Tuesday, May 29, 2012


I have said it many times before, and will continue to say it many times again – requiring registered tax professionals to sit through 2 hours of “ethics” preaching each and every year in order to maintain their PTIN is a waste of time.

If I am a crooked tax preparer sitting through 2 hours of ethics preaching ain’t going to turn me honest!

At most there should be a requirement of perhaps 2 hours in the first year a person registers and receives a PTIN, and 1 hour of updates every other year (with the first year specifically identified – so that “every other year” is the same for all registered tax pros).

I do not have a continuing education budget.  If a topic, or the combination of topic and location, interests me I will attend the conference, workshop or seminar.  However many small firms, as well as firms with multiple employees, do have a continuing education budget.  Because the IRS requires 15 hours per year, the budget is 15 hours per year per employee.

For a firm with a continuing education budget of 15 hours per person, forcing everyone to take 2 hours of ethics every year cuts down on the actual continuing tax education available to a tax preparer.  The 2 hours could be better spent learning more about a specific area of the Tax Code with which the preparer is unfamiliar or unsure, or reinforcing and updating knowledge about an area that is common among the firm’s clients, or upgrading one's knowledge to partnership or corporate return preparation issues.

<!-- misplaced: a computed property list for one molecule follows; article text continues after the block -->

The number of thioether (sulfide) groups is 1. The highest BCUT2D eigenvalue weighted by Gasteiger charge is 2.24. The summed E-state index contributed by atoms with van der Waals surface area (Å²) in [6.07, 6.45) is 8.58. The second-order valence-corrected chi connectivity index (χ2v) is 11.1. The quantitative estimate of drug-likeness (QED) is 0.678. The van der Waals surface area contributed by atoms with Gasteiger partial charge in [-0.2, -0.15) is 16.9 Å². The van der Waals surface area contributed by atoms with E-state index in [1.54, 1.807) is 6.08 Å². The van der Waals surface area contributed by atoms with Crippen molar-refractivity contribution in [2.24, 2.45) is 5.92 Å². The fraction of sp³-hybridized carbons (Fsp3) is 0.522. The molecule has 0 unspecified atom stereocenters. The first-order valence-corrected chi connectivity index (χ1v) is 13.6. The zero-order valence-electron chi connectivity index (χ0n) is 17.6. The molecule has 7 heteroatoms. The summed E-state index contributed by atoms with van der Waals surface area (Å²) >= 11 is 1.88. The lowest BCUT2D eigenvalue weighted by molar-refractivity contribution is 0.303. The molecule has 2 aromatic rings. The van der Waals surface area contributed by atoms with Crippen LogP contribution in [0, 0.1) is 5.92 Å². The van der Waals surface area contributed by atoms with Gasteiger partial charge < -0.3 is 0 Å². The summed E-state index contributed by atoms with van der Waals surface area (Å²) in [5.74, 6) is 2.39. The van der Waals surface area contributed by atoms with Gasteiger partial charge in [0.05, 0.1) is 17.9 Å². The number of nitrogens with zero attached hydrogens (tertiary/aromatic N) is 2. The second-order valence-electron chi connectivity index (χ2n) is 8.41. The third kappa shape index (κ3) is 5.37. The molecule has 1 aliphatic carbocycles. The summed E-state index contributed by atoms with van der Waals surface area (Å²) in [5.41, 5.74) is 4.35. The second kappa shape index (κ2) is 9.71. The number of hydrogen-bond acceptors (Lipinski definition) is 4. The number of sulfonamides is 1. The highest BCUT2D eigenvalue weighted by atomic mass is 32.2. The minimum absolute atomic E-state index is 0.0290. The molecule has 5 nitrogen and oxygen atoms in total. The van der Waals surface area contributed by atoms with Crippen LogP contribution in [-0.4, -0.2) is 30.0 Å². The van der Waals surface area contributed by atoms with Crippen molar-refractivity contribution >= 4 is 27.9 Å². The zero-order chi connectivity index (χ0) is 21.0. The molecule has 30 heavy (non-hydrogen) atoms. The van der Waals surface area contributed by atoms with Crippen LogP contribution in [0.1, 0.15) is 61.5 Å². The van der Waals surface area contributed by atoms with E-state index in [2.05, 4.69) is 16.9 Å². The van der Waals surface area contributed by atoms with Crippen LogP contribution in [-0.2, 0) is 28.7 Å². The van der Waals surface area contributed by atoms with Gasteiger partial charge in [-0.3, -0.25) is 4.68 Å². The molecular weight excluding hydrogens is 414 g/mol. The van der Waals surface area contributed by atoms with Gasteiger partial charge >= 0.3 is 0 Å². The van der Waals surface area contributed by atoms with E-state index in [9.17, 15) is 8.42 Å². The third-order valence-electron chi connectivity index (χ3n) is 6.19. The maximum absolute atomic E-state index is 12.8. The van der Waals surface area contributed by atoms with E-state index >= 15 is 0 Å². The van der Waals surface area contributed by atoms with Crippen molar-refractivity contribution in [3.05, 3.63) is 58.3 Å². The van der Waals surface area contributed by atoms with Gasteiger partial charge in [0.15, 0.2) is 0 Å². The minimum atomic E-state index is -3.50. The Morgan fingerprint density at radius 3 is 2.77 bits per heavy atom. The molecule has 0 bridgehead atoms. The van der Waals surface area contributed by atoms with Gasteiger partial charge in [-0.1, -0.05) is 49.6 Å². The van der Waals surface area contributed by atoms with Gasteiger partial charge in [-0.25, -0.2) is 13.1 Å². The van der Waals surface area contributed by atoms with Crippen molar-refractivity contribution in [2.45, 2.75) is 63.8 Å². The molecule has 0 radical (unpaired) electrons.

Another side detriment to the 2-hour annual requirement is that almost every 1 or 2-day seminar or workshop, regardless of the main purpose or topic(s) of the event, includes 2-hours of ethics.  I have been told by some education providers that they must include the 2-hours in order to maintain a profitable level of attendance.  So, as is true in my case, a tax pro is often forced to sit through 4 or even 6 hours of ethics preaching in a year – a total waste of time and money! 

The ultimate loser is, of course, the taxpayer client.    


1 comment:

  1. What are the ethic requirements that will be taught?

    I think making sure preparers are "honest" isn't the point at all - for CPAs in Oregon, the ethics classes are about teaching the very specific rules of the AICPA ethics requirements (another issue altogether - rule based instead of principle based). Even if you're trying to be honest and using common sense to stay out of unethical situations, to avoid getting in trouble with the Board of Accountancy you have to be aware of which relatives count as impairing your independence, in what situations you're allowed to charge a contingent fee, what entity forms and names are allowed for a CPA firm, etc. And those are things that do need to be refreshed once in a while. (We're required to take 4 credits every two-year renewal period.)